“My Lord, my Strength!I beseech Thee save me from the malice of my Enemies.”Private Devotions of James Stanley.
Paul’s legs were starting to ache and his buttocks were numb.He shifted his position as best he could.His eyes were now adjusted to the darkness.He could see that he was not the first person to have hidden here; the etching of a five bar gate in the brickwork gave him the unwelcome feeling that he might be there for days.
He heard somebody enter the kitchen.There was a knock on the panel giving him his signal to be quiet.The soldiers must be close by.Paul tensed in the gloom, suddenly aware of the sound of his quickening breaths.He could hear Mary at work in the kitchen, no doubt wanting to make as much noise as possible.Paul had his arms drawn up to his chest, almost hugging himself, the thump of his heartbeat against his fingers.
A few moments later he was aware of other people in the kitchen.Their voices sounded as if he was under water, so he strained to understand them.
‘He must have come your way.’Paul could make out a well spoken man, probably an officer.
‘If he did, I’ve not seen ‘im,’ replied Mary, her voice calm and unhesitant.‘Escaping from Bolton, you say.Can’t see why he would come this way.It’s not as if we’re on the road to anywhere.’
‘No, but a good place to hide,’ interrupted the man.‘We know that this area is full of papists.You’ll have him hidden no doubt, in one of those stinking priest holes.’
‘We are faithful to the true religion,’ replied Mary.‘Ask the vicar.We attend his services.’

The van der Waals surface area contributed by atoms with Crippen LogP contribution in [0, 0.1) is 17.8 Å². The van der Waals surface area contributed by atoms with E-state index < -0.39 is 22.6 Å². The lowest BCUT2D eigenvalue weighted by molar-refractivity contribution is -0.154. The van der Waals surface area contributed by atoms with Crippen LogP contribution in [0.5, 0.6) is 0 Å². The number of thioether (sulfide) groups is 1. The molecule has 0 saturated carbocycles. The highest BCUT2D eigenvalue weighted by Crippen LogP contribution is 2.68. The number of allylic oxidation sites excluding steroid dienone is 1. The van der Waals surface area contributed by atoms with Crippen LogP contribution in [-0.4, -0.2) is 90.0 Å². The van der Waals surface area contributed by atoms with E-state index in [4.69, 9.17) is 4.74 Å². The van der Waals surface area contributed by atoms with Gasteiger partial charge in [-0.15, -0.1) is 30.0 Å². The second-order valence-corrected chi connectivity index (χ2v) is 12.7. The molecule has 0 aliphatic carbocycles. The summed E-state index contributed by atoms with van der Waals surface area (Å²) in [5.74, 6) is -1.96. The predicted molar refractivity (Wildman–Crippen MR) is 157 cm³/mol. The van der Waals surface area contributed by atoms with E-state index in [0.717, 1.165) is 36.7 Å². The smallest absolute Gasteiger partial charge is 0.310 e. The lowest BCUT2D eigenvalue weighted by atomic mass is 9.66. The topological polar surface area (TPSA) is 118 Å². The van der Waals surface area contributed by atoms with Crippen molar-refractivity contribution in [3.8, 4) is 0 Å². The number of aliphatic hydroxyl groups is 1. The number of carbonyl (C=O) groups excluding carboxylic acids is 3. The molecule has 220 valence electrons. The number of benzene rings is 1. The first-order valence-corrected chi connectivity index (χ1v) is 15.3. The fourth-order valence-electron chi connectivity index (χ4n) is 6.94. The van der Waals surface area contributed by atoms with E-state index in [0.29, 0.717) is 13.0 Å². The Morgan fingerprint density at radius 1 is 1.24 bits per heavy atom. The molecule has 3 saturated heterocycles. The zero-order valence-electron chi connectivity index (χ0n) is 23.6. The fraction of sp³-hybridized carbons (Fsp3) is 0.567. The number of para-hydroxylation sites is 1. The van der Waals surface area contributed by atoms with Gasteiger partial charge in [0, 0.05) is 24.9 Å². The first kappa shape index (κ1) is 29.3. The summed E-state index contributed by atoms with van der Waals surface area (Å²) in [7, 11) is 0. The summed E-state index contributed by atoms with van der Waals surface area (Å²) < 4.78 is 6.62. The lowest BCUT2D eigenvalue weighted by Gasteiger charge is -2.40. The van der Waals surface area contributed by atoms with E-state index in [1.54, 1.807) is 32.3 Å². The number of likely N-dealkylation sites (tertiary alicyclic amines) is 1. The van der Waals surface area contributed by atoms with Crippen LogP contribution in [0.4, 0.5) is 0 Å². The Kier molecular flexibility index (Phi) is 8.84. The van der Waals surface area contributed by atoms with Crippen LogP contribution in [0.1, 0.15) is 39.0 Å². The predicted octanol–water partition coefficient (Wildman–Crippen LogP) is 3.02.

‘No doubt you do, but I’ll bet that you have your own services too,’ he answered.‘What’s that cooking on the fire?’
‘Some potage for lunch,’ said Mary.
‘Well, I’ll have it while my men search your house,’ he said in an affable tone.‘If they don’t find anything we’ll be on our way.If they find him, then you know the punishment for harbouring traitors.’
‘They can look all they like, they’ll find nowt,’ replied Mary.‘Now let me get you a bowl and some bread.’
Paul wondered at her nerve.She was about to serve lunch to this soldier who would burn her house if the hiding place was discovered.He saw the sense in having the priest hole in the kitchen.Being the focal point of the house meant that the room was likely to be overlooked in a search.The smell of the soup reminded Paul of his own hunger.Further away he could hear the soldiers banging on the wattle and daub walls and then the sound of their footsteps on the wooden stairs as they went up to the bedrooms.Soon they would enter the room he had been sleeping in and he tried to recall if there was anything there to betray his presence.He was glad that he had gathered up his sword and satchel.The signet ring with the emblem of the eagle was on his finger.He could not think of anything he had left in the room.Still he felt uneasy.Would they be able to tell that the bed had been slept in last night?
Through the air vent, Paul heard more sounds from upstairs; men moving about and pushing furniture out of the way.A loud crash signified that they had toppled something over, a bureau perhaps.Paul imagined them leaving it lying where it had fallen, clothes strewn out across the floor.He hoped they would not loot the house.Above all he prayed that they did not find him.For a few dreadful minutes everything went quiet.Then Paul heard the soldiers’ boots on the kitchen flags.
‘Come quickly sir, we’ve found a priest hole,’ said one of the men.Paul heard the men leave the room.Mary followed, her tread lighter on the stairs.Paul’s heart froze and he instinctively grabbed his sword.He strained to hear what was happening upstairs.
‘Let me see in there,’ said the officer.A few heartbeats later, ‘there’s nobody here,’ he continued.‘I knew you were a papist,’ he shouted.‘So where is he?’
‘Now, you’ve got it all wrong,’ replied Mary’s voice.‘We’re not papists.This hiding hole hasn’t been used for years.Look at the dust on your breeches.We used to let the children play in it.Look my daughter’s old doll is in there.She wasn’t quite ready to get rid of it, so she asked if she could put it in.That must have been five years ago.Married now she is, with a bairn of her own.’
The officer barked an order.‘Search the outbuildings.If we find him, then burn this house.’